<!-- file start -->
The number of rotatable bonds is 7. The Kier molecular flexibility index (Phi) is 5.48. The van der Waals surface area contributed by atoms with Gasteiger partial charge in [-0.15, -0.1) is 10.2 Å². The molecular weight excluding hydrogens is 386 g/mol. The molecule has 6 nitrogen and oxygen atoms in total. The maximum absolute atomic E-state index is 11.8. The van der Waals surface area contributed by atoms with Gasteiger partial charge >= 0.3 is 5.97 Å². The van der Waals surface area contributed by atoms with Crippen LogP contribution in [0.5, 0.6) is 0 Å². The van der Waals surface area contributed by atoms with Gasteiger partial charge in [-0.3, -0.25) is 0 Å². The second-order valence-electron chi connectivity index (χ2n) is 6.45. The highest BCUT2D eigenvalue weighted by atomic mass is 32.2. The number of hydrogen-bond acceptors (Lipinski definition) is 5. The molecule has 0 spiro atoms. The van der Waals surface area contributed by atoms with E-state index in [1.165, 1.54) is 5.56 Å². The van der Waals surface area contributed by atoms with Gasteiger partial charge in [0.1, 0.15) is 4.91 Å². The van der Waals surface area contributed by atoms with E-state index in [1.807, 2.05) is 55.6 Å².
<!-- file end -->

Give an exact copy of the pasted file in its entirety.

The number of rotatable bonds is 7. The Kier molecular flexibility index (Phi) is 5.48. The van der Waals surface area contributed by atoms with Gasteiger partial charge in [-0.15, -0.1) is 10.2 Å². The molecular weight excluding hydrogens is 386 g/mol. The molecule has 6 nitrogen and oxygen atoms in total. The maximum absolute atomic E-state index is 11.8. The van der Waals surface area contributed by atoms with Gasteiger partial charge >= 0.3 is 5.97 Å². The van der Waals surface area contributed by atoms with Crippen LogP contribution in [0.5, 0.6) is 0 Å². The van der Waals surface area contributed by atoms with Gasteiger partial charge in [-0.3, -0.25) is 0 Å². The second-order valence-electron chi connectivity index (χ2n) is 6.45. The highest BCUT2D eigenvalue weighted by atomic mass is 32.2. The number of hydrogen-bond acceptors (Lipinski definition) is 5. The molecule has 0 spiro atoms. The van der Waals surface area contributed by atoms with E-state index in [1.165, 1.54) is 5.56 Å². The van der Waals surface area contributed by atoms with Gasteiger partial charge in [0.1, 0.15) is 4.91 Å². The van der Waals surface area contributed by atoms with E-state index in [1.807, 2.05) is 55.6 Å².